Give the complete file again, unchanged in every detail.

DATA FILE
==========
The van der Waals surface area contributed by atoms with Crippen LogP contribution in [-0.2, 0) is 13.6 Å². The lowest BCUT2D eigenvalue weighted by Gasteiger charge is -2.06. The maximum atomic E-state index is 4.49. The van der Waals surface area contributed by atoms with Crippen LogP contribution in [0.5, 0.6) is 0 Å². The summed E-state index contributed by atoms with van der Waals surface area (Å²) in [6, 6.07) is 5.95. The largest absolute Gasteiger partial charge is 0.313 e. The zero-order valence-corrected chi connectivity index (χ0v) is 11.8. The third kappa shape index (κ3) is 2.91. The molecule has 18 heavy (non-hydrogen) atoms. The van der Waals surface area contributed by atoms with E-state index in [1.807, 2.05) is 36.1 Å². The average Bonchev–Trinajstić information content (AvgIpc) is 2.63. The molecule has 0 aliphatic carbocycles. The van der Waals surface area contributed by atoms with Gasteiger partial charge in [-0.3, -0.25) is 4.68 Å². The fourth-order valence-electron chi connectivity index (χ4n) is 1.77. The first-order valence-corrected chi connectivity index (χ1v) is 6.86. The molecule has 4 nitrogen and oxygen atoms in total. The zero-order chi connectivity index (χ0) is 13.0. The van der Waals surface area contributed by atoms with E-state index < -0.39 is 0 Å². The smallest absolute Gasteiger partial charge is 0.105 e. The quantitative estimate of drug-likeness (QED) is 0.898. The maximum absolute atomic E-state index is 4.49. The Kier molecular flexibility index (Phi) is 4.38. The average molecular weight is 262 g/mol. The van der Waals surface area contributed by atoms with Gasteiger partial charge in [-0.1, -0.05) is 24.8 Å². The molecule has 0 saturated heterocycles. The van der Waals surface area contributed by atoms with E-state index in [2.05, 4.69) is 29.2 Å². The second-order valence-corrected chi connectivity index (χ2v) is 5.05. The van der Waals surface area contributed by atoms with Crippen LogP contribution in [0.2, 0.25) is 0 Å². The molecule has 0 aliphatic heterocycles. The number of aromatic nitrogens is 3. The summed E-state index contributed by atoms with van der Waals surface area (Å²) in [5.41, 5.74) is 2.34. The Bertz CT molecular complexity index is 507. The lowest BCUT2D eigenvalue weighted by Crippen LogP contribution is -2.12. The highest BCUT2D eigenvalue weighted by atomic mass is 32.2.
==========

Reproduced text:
The van der Waals surface area contributed by atoms with Crippen LogP contribution in [-0.2, 0) is 13.6 Å². The lowest BCUT2D eigenvalue weighted by Gasteiger charge is -2.06. The maximum atomic E-state index is 4.49. The van der Waals surface area contributed by atoms with Crippen LogP contribution in [0.5, 0.6) is 0 Å². The summed E-state index contributed by atoms with van der Waals surface area (Å²) in [6, 6.07) is 5.95. The largest absolute Gasteiger partial charge is 0.313 e. The zero-order valence-corrected chi connectivity index (χ0v) is 11.8. The third kappa shape index (κ3) is 2.91. The molecule has 18 heavy (non-hydrogen) atoms. The van der Waals surface area contributed by atoms with E-state index in [1.807, 2.05) is 36.1 Å². The average Bonchev–Trinajstić information content (AvgIpc) is 2.63. The molecule has 0 aliphatic carbocycles. The van der Waals surface area contributed by atoms with Gasteiger partial charge in [-0.3, -0.25) is 4.68 Å². The fourth-order valence-electron chi connectivity index (χ4n) is 1.77. The first-order valence-corrected chi connectivity index (χ1v) is 6.86. The molecule has 4 nitrogen and oxygen atoms in total. The zero-order chi connectivity index (χ0) is 13.0. The van der Waals surface area contributed by atoms with E-state index < -0.39 is 0 Å². The smallest absolute Gasteiger partial charge is 0.105 e. The quantitative estimate of drug-likeness (QED) is 0.898. The maximum absolute atomic E-state index is 4.49. The Kier molecular flexibility index (Phi) is 4.38. The average molecular weight is 262 g/mol. The van der Waals surface area contributed by atoms with Gasteiger partial charge in [-0.1, -0.05) is 24.8 Å². The molecule has 0 saturated heterocycles. The van der Waals surface area contributed by atoms with E-state index in [2.05, 4.69) is 29.2 Å². The second-order valence-corrected chi connectivity index (χ2v) is 5.05. The van der Waals surface area contributed by atoms with Crippen LogP contribution in [0.2, 0.25) is 0 Å². The molecule has 0 aliphatic heterocycles. The number of aromatic nitrogens is 3. The summed E-state index contributed by atoms with van der Waals surface area (Å²) in [5.41, 5.74) is 2.34. The Bertz CT molecular complexity index is 507. The lowest BCUT2D eigenvalue weighted by Crippen LogP contribution is -2.12. The highest BCUT2D eigenvalue weighted by atomic mass is 32.2.